I think this is my #1 peeve right now. It seems to be worse in online games, as face to face contact moderates the behaviour of most people who aren't actually jerks IRL.
Something I've seen a couple times recently is players in a long running campaign feeling possessive over the campaign and resentful of other players 'doing it wrong' or having a powerful character.
 

Dannyalcatraz

Moderator
Staff member
Handwaving away important things to favor a different outcome.

We were a few sessions into a campaign. I was playing a very smart halfling, and I personallyhad an epiphany right at the end of a session. I connected all the dots from the initial encounters all the way into the most likely conclusion as to our ultimate foe and the tasks we’d have to do to best him. The DM, surprised, basically admitted I was right. Then we went our separate ways until the next session.

...which, because of real world events, was more than a month later.

But I hadn’t written down what I said. It had come out in a stream, and I couldn’t remember it. The DM ruled I hadn’t said it in character, so wouldn’t remind me. Because he’s a good friend, it didn’t annoy me as much as it could have. It’s possibke that further play would have jogged my memory, but the campaign fizzled after a couple more sessions.

Thing is, a LOT of what I said was, in a sense, immutable. Even with foreknowledge, the party couldn’t have avoided certain encounters for in-campaign reasons.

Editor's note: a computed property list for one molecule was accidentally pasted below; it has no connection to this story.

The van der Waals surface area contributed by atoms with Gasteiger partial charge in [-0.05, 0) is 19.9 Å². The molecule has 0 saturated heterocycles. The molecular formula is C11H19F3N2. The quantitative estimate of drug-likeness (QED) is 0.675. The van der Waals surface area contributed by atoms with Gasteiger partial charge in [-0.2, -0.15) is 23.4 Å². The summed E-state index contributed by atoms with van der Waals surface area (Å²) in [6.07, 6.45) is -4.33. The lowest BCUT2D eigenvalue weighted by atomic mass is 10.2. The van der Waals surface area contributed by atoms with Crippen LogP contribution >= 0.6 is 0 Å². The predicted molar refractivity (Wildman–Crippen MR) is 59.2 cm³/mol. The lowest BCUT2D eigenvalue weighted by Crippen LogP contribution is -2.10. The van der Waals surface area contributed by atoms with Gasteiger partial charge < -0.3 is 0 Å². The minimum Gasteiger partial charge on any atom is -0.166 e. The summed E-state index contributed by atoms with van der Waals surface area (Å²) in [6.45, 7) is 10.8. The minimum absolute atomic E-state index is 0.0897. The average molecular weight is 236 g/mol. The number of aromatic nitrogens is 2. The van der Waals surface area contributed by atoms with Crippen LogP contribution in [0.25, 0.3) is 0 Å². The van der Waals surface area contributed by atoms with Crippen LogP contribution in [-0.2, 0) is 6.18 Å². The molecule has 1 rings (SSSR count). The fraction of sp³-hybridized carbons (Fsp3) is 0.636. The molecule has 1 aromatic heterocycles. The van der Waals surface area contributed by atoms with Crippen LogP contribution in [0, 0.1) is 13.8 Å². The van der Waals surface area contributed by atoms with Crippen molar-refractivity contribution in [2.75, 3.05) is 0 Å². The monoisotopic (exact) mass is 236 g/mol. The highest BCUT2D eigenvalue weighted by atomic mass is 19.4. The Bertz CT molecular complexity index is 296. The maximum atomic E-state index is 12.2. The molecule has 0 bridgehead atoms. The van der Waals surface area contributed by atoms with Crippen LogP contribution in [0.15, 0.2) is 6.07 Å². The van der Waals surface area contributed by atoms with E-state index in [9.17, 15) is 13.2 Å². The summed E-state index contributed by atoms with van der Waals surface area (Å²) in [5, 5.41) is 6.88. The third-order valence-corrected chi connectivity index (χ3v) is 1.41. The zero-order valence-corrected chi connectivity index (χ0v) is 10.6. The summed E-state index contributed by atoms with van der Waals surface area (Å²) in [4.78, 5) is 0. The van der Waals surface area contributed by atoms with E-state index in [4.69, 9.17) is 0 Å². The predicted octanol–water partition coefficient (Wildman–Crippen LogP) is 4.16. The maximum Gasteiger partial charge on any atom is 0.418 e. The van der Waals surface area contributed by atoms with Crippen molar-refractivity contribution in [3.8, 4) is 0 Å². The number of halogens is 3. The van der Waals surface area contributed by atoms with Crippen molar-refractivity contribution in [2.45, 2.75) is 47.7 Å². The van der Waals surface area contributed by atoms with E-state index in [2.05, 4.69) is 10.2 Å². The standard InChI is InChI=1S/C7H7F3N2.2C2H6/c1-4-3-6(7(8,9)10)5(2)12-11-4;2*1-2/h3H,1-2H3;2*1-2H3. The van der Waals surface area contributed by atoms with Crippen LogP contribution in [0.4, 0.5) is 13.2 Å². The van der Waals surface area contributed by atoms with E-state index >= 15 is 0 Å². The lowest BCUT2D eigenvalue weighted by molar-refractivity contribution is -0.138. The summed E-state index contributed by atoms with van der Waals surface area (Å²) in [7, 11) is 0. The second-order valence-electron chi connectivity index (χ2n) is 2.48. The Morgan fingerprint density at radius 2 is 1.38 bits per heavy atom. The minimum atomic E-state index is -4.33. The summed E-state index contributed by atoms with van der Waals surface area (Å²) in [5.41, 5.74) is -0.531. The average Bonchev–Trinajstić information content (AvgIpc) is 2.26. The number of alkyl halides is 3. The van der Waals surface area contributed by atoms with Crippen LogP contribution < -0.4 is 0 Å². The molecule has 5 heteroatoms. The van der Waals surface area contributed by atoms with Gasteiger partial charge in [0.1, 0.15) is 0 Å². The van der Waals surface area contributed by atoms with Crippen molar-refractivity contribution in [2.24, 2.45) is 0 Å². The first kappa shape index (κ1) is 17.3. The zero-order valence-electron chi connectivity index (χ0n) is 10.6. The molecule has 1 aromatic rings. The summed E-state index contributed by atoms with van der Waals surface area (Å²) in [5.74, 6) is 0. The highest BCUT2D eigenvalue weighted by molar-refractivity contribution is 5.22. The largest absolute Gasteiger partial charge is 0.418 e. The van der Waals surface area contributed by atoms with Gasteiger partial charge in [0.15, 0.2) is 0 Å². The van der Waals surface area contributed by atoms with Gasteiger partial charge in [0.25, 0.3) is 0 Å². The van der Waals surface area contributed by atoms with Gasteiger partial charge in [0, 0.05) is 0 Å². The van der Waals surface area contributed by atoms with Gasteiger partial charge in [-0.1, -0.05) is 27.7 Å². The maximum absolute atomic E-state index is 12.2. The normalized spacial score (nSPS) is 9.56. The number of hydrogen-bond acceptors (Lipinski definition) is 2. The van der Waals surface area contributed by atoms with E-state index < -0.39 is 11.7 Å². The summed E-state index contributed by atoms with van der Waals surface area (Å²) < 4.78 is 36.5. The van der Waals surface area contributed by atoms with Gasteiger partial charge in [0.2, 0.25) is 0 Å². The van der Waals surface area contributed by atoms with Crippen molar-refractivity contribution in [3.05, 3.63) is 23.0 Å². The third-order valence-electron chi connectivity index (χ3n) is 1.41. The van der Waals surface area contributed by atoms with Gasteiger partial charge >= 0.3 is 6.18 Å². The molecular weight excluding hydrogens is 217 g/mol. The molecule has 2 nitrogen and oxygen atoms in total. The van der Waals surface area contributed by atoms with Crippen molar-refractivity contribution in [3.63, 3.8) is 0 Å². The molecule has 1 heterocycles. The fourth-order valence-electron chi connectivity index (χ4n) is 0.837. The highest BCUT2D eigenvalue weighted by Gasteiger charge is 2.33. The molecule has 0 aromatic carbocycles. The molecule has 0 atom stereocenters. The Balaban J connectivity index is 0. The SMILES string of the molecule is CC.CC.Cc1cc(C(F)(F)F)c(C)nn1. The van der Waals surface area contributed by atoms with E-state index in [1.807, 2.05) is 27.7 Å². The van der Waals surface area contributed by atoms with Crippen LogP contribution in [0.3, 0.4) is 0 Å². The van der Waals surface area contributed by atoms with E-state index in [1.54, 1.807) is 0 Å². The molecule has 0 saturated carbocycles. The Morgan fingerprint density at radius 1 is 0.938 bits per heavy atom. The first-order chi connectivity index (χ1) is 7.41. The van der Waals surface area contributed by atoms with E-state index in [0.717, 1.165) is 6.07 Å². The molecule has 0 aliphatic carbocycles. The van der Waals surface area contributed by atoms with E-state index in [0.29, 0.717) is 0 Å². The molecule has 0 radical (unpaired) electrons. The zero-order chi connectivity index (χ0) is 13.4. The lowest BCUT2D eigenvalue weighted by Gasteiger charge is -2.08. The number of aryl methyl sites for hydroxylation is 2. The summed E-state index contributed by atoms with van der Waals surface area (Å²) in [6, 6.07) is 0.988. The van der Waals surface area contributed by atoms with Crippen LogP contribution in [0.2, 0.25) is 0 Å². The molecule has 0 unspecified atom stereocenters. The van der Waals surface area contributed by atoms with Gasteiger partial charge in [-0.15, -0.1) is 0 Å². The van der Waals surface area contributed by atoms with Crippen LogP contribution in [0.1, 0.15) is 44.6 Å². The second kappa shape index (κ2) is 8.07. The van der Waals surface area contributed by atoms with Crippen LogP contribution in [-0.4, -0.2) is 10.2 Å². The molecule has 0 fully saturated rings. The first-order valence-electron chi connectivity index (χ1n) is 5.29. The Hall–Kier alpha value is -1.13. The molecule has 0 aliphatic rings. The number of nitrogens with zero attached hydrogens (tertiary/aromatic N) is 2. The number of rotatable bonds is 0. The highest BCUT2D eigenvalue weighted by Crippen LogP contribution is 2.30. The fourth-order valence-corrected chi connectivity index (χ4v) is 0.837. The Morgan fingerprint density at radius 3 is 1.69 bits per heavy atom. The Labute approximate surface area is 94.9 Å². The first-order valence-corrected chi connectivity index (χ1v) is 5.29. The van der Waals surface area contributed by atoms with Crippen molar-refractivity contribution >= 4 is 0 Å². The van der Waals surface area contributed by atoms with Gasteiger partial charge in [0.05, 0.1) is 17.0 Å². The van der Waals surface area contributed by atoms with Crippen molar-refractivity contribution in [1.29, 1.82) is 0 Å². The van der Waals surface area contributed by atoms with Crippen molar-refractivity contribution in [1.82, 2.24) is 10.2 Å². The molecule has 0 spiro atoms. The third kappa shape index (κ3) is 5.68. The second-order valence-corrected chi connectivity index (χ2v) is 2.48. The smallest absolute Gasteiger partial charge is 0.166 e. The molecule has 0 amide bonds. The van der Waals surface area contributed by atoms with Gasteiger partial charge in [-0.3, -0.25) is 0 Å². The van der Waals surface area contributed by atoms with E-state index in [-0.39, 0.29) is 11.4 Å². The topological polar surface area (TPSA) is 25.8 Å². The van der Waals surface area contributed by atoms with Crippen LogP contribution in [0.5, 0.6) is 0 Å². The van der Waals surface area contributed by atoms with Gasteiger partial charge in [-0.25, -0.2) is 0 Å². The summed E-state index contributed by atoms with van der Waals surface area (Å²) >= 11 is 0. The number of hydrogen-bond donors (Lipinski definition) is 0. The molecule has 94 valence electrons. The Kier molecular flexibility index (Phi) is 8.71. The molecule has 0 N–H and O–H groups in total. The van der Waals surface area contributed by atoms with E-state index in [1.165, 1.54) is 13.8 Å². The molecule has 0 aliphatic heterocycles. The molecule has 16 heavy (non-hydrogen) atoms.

Abstruse

Adventurer
Disruptive play under the guise of character choices. Whether it's alignment like Chaotic Neutral and Lawful Good, races like Kender, clans like Malkavian, or anything else where the player hides behind some game mechanic or rule to ruin the fun for anyone else.

Oh, and I've never had a problem with the Thief/Rogue stealing from the party...but I've had many games utterly derailed by the rest of the party taking a "guilty until proven innocent" stance. Which...you sent the rogue out to scout ahead and somehow you don't think you can trust them now that they've returned?
 

Abstruse

Adventurer
Thinking now, I've got a lot of these...

* "No, I want to take my character sheet with me so I can look up some stuff." *next session* "Oh, I forgot my character sheet!"

* A party that steadfastly refuses to go with the plot. I don't know if it's a knee-jerk "You can't railroad me!" mentality or what, but...seriously, just go in the dungeon. That's where the plot is. It's in the dungeon. You can wander around the woods all you want and harass all the villager NPCs, but the plot's in the dungeon. Don't complain you're bored if you refuse to go where the plot is. Because the plot's in the dungeon. Go in the dungeon.